Keynote speeches:

Runtime-optimized analytics

Anastasia Ailamaki – EPFL and RAW Labs SA, Switzerland

Abstract: The ever-increasing demand for diverse real-time analysis on exponentially growing data has brought a series of new system design challenges: First, we can no longer afford to pre-load the data in a database in order to support interactive analytics. Second, with the semiconductor advancement predicted by the end of Dennard scaling, hardware in servers becomes increasingly heterogeneous. Third, the need for throughput is increased as a function of the number of concurrent queries issued by applications and users, but current work sharing techniques do not scale. Fourth, data pipelines are made of heterogeneous tools, each optimized for each processing step, but cross-tool communication introduces high overheads. Finally, we need real-time processing over fresh data (aka Hybrid Transactional Analytical Processing or HTAP), but interference between heterogeneous workloads results in suboptimal performance. The common theme is increasing heterogeneity which is impossible to address efficiently with system design decision made ahead of time, as at design time we know too little too early. Runtime decisions about both mechanisms and heuristics, on the other hand, always lead to efficient processing because optimal processing depends on the use case properties (dat, workload, hardware, concurrency). I will discuss novel just-in-time (JIT) systems which make and actuate decisions at runtime, and explain how the individual JIT solutions synthesise a real-time intelligence paradigm that helps resolve most system perfornance challenges.

Short bio: Anastasia Ailamaki is a Professor of Computer and Communication Sciences at the École Polytechnique Fédérale de Lausanne (EPFL) in Switzerland, as well as the co-founder and Chair of the Board of Directors of RAW Labs SA, a Swiss company developing systems to analyze heterogeneous big data from multiple sources efficiently. She earned a Ph.D. in Computer Science from the University of Wisconsin-Madison in 2000. She has received the 2019 ACM SIGMOD Edgar F. Codd Innovations Award and the 2020 VLDB Women in Database Research Award. She is also the recipient of an ERC Consolidator Award (2013), the Finmeccanica endowed chair from the Computer Science Department at Carnegie Mellon (2007), a European Young Investigator Award from the European Science Foundation (2007), an Alfred P. Sloan Research Fellowship (2005), an NSF CAREER award (2002), and ten best-paper awards in international scientific conferences. She has received the 2018 Nemitsas Prize in Computer Science by the President of Cyprus and the 2021 ARGO Innovation Award by the President of the Hellenic Republic. She is an ACM fellow, an IEEE fellow, a member of the Academia Europaea, and an elected member of the Swiss, the Belgian, the Greek, and the Cypriot National Research Councils.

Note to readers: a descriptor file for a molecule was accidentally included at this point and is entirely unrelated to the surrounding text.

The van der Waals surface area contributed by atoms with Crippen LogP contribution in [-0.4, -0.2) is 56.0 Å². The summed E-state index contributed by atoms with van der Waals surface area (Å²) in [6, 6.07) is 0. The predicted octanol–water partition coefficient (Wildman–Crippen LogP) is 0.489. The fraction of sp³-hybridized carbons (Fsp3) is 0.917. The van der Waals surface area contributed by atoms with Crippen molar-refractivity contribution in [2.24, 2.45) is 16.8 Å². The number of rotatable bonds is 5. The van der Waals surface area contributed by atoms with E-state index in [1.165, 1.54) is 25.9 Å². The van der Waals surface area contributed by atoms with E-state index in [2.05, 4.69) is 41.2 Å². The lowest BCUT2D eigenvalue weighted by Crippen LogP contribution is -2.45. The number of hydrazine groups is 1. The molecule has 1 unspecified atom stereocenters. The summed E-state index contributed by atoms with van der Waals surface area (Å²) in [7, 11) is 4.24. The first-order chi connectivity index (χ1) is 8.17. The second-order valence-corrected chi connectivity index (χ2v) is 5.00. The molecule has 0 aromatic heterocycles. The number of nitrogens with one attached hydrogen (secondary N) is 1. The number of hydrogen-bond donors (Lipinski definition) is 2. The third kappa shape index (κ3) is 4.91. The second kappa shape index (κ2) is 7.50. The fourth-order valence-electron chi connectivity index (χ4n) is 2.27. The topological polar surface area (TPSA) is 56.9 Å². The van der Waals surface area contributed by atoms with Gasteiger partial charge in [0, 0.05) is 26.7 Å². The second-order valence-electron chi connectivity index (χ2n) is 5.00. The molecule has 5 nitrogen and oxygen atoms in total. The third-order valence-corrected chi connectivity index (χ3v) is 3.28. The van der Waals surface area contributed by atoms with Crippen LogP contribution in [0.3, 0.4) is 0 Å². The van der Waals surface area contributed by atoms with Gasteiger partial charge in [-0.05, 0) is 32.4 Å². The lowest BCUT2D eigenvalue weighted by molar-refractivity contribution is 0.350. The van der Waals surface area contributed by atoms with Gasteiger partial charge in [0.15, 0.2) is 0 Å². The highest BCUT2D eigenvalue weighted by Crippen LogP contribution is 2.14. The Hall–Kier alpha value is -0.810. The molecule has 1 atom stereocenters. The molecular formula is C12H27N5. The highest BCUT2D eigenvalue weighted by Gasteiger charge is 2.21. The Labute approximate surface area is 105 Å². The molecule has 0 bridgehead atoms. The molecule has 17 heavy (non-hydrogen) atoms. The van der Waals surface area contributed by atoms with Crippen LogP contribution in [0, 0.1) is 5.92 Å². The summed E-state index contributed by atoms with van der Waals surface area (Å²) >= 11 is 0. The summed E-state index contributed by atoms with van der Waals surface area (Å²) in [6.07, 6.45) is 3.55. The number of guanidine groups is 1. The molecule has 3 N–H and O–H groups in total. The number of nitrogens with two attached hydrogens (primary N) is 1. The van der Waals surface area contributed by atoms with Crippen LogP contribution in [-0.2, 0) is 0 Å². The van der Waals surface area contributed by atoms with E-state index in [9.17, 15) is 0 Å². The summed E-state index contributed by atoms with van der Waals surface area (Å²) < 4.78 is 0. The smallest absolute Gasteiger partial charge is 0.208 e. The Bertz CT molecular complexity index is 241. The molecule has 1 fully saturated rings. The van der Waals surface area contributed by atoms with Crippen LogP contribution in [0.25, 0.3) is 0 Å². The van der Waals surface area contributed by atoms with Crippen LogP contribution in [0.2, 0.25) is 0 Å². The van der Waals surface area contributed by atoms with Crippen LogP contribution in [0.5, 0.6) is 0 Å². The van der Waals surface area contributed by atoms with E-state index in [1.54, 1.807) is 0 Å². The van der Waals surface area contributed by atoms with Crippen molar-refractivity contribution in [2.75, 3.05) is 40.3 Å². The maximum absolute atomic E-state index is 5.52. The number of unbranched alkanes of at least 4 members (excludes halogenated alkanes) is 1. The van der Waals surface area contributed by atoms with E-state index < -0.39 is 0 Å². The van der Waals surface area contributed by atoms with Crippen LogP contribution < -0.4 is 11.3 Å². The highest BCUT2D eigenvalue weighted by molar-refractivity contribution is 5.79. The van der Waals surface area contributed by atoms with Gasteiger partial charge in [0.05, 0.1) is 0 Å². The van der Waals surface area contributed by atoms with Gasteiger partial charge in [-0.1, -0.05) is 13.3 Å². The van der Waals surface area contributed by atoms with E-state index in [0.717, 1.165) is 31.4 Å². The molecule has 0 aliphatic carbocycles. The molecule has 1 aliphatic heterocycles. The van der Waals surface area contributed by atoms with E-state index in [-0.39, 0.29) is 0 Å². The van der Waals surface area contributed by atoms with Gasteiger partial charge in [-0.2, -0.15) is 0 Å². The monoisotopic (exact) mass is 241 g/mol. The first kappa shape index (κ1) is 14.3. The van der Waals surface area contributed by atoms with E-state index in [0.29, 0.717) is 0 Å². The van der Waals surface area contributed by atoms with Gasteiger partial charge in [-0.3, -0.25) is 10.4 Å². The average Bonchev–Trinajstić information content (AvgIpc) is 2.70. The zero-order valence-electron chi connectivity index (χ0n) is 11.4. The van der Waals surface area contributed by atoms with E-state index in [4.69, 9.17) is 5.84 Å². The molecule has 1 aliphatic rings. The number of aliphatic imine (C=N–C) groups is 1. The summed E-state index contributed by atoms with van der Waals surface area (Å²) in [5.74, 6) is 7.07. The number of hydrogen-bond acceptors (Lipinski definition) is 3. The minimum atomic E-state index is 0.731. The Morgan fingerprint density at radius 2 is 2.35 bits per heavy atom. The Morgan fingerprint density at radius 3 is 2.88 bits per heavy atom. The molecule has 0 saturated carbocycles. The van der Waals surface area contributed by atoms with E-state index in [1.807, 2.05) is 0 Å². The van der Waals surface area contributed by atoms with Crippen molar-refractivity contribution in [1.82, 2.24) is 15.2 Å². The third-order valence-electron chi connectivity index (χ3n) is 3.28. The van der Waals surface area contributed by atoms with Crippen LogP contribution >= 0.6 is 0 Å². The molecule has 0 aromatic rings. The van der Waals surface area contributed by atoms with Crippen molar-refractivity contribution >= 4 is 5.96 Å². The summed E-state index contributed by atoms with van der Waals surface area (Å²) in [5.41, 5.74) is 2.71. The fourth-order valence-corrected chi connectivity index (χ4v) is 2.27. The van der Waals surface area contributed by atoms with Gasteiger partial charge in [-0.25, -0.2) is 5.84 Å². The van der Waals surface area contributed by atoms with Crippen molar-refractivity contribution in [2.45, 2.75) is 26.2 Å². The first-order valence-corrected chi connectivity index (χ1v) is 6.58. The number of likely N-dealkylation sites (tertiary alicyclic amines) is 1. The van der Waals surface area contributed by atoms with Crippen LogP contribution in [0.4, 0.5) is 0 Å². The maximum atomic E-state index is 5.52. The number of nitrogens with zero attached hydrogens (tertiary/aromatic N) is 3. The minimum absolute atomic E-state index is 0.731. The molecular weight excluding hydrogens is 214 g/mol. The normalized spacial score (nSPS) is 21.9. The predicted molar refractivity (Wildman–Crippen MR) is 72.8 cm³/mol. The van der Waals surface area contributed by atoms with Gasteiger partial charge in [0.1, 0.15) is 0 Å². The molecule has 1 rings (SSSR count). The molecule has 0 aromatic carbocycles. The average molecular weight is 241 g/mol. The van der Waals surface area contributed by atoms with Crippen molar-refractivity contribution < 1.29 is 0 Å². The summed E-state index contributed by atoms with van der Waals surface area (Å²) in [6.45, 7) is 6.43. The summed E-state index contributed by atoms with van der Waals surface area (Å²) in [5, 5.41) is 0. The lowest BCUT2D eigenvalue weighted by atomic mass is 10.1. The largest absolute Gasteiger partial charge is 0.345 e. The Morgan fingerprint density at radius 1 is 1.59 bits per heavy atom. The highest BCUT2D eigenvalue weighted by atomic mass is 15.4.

From Database Systems to Global Platforms: Cyberspace and the new Rules of Geopolitics

Stéphane Grumbach – Inria, France